Subject: I have found a CD that I think you would enjoy
|New York Philomusica|
Mozart Bicentennial Program
The program takes the listener across a very wide spectrum of Mozart's genius for sound and for instrumental variety. It opens with his next to last string quintet in the rarely used (by him) key of G minor. It is followed... more »
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The program takes the listener across a very wide spectrum of Mozart's genius for sound and for instrumental variety. It opens with his next to last string quintet in the rarely used (by him) key of G minor. It is followed by the seldom-performed Masonic Funeral Music in C minor, written to memorialize two esteemed brothers of his lodge. The last piece is the first recorded instance of the renowned Robert Levin performing a Mozart Concerto on the modern grand piano, in the Concerto No. 17 in G major. This live recording was made during the New York Philomusica's performance of its Mozart Bicentennial Program on December 3, 1991. The performance used a copy of the autograph manuscript and incorporated many facets of authentic 18th century practice, such as the arrangement of instruments on the stage and the improvisations of the pianist. Robert Levin, a distinguished fortepianist, "plays a modern piano in a fleet, full-dynamics, long-lined account of superb coherence and spirit. Neither spirit nor coherence is the surprise, but the modernity of the whole event, saying a good deal of Levin's active but always pointed improvised embellishments..." says John Wiser of Fanfare Magazine. Indeed, words cannot describe the joy of knowing the genius of Mozart through the music he composed during his busy, profound, and short visit through mortality. Between the brilliant interpretation and improvisation of Robert Levin and the inspired musicianship of the New York Philomusica ensemble, this recording is one not to miss.
An affecting tombeau
Frank W. Barham | Greenbank, WA USA | 08/27/2005
(5 out of 5 stars)
"Though Robert Levin is best known for his period instrument performances, I actually prefer to hear him playing a modern grand piano, judging from this disc and his Brahms Piano Quartet and Trio, also on Philomusica. These live performances commemorated the 200th anniversary of Mozart's death. If you are worried that the sound may be less than ideal or that the playing may be slightly shaggy, don't be. Everything here is top-drawer. Levin recorded this same concerto (No. 17 in G Major, K453) for Decca on a fortepiano. That's fine, but I prefer this. There's more life. Hogwood's orchestral contribution to the Decca disc is a little stolid. Here it all bursts into life. The result is my favorite version of this elusive concerto. Equally compelling is the G Minor String Quintet, K516. In my view it was a great day for chamber music when Todd Phillips decided to bypass most of the violin concerto repertoire in deference to music for smaller ensembles. He and his colleagues fully rise to the challenge of this most demanding and rewarding piece. Lastly, a neglected masterpiece, the Adagio and Fugue in C Minor, K546, makes an appropriately sombre contribution to this affecting tombeau.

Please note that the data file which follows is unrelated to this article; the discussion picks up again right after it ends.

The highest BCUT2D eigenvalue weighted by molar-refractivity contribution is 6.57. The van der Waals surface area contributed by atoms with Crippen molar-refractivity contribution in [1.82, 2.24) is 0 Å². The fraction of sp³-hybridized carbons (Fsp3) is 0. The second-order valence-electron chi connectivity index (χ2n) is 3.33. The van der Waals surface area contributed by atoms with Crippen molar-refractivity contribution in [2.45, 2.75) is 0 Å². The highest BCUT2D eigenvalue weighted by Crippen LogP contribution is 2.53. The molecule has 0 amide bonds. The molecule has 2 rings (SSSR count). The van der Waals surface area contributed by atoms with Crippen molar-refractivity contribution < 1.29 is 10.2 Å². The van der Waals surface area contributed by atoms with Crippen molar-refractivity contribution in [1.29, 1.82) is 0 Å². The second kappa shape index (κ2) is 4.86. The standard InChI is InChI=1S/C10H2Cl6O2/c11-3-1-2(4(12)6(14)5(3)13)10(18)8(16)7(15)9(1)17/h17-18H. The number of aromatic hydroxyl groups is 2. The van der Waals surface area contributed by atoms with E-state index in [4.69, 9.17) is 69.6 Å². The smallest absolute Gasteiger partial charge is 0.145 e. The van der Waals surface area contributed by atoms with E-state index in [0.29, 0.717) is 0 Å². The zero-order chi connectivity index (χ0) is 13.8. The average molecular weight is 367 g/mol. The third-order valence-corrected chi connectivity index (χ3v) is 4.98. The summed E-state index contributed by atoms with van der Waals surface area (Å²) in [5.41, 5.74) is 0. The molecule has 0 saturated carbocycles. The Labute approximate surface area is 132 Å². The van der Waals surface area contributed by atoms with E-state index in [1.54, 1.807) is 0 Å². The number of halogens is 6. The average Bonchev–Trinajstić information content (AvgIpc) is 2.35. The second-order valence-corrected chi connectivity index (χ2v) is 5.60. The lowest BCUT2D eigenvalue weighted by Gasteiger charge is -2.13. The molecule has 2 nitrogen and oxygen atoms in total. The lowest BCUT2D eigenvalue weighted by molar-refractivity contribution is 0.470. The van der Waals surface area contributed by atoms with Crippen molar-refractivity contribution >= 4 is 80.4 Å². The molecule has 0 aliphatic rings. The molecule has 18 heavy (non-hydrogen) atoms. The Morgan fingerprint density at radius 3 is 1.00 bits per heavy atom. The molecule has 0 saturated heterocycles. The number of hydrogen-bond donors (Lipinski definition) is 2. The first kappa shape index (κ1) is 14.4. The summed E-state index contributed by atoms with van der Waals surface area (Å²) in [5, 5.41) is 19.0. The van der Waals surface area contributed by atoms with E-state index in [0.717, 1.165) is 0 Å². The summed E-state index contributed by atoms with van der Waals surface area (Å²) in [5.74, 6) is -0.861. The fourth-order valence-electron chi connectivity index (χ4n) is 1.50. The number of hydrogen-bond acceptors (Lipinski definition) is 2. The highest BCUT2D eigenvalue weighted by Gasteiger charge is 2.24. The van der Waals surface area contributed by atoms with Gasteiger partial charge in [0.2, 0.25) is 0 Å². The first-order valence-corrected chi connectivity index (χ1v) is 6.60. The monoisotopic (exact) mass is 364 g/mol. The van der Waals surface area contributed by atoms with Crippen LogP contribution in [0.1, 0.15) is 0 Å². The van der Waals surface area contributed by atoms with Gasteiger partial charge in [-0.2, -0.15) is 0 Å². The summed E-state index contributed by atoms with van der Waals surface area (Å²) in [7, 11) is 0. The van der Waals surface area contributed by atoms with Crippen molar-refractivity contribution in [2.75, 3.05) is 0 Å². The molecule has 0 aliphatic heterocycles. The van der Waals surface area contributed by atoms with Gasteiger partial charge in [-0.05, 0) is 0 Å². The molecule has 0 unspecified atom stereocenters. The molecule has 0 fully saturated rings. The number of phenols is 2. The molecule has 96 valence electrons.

-Frank W. Barham"
The Finest Recording of Them All
Peter Smith | Buffalo NY USA | 10/09/2009
(5 out of 5 stars)
"Just a little while ago, I listened to this disc for the umpteenth time, prompted by my having read a review article in "Collector's Guide" in which Nigel Simeone gives a critique of all the recordings of K453 he could find; it's a superb essay, and well worth offering the injunction I used to receive from my English teacher in grammar school - Read, mark, learn and inwardly digest.